Groups of house heads traveled from Pittsburgh and St. Louis — the St. Louis contingent wore matching tees — to Chicago’s Jackson Park for a rare 14 hours, and it was all to attend the biggest house music dance party in the world.The 31st year of Chicago’s Chosen Few Picnic and Festival attracted 30,000 attendees on Saturday, and despite early rains, people started lining up at 5 a.m. for a premium spot. The crowd danced, ate ribs, blew bubbles and reunited with friends they hadn’t seen since previous festivals.
They also, for a day, turned a public park in Chicago into what organizers say is the largest, longest running house music festival.
The fest is now a ticketed event, but it started as a free family barbecue in the lawn behind the Museum of Science and Industry in 1990, growing organically by word of mouth and eschewing advertisements and paid ads. The unofficial festival turned legit in 2000 when organizers started selling tickets to avoid fines.
Composed of seven core members who came together in 1977, the group of “Chosen Few” DJs includes co-founder Wayne Wiliiams and his stepbrother, Jesse Saunders, who created the first recognized house track “On and On” in 1984, as well as Tony Hatchett, his younger brother Andre Hatchett, and Alan King. Later, house DJs Terry Hunter and Mike Dunn were added to the official lineup. Chosen Few features these originals every year, plus a few friends, including Chicago natives Lori Branch, and Lidell Townsell, and gospel star BeBe Winans.“This is the best dance floor in Chicago,” David Nasca, 32, of Pilsen said while dancing Saturday. Gov. JB Pritzker also declared the day “Chosen Few DJs Day.”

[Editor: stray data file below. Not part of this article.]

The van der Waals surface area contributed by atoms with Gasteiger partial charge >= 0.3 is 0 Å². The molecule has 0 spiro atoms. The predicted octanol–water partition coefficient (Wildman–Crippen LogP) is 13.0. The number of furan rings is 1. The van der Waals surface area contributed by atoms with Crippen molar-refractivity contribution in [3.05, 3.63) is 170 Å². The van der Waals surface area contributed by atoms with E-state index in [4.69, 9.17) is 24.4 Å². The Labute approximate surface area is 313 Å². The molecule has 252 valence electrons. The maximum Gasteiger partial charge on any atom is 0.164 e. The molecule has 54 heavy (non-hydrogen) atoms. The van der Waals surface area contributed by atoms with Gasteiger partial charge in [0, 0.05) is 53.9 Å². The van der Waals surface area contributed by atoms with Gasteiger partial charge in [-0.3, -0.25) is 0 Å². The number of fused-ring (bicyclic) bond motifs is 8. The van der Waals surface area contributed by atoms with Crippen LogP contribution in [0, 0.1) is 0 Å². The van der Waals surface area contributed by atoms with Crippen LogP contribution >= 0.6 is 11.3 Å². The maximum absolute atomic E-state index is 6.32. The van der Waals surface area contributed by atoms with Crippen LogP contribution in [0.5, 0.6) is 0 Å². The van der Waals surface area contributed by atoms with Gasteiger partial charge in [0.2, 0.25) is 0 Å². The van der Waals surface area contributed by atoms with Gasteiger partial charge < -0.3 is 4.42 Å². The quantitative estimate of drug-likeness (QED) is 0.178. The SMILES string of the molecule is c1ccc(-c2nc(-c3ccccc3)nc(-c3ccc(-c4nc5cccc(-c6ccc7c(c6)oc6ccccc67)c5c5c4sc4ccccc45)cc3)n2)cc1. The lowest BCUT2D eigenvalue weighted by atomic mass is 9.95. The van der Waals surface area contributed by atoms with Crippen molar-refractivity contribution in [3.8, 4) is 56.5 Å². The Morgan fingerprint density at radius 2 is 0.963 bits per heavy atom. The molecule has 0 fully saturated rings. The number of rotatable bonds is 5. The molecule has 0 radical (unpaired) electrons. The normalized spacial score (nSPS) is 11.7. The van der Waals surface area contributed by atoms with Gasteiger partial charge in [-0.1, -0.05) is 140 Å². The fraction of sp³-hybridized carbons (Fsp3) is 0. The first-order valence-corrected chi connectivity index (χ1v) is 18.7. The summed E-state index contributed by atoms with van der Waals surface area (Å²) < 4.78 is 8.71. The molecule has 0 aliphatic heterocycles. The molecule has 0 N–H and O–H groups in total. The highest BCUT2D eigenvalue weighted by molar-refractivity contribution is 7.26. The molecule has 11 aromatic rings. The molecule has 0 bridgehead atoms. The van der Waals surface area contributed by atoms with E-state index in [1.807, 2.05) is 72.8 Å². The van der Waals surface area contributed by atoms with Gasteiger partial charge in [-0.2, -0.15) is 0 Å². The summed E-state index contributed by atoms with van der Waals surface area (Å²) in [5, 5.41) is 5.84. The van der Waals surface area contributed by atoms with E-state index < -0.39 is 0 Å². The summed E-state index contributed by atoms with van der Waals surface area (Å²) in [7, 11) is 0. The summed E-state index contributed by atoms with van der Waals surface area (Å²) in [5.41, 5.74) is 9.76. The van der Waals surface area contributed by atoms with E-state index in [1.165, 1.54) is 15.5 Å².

Multiple attendees, including Michael Byrd, referenced The Warehouse, a terracotta building at 206 S. Jefferson St. in the West Loop, which was established in 1977 by Robert Williams, a NYC DJ who moved to Chicago a few years prior. “I was there when house was born,” said Byrd, “in The Warehouse, when I was a teen.”
Williams, along with Frankie Knuckles, both black gay men in the club scene, opened the doors for a $5 admission. Patrons danced from midnight Saturday to midnight Sunday every weekend in a safe and welcoming environment.
In 2004, Chicago renamed the block “Frankie Knuckles Way,” and declared Aug. 25 Frankie Knuckles Day.
This past June, Chicago’s City Council voted to grant the Warehouse building landmark status.
WBEZ contributing photographer Brittany Sowacke captured scenes from this year’s Chosen Few festivities.
Brittany Sowacke is a photographer based in Chicago.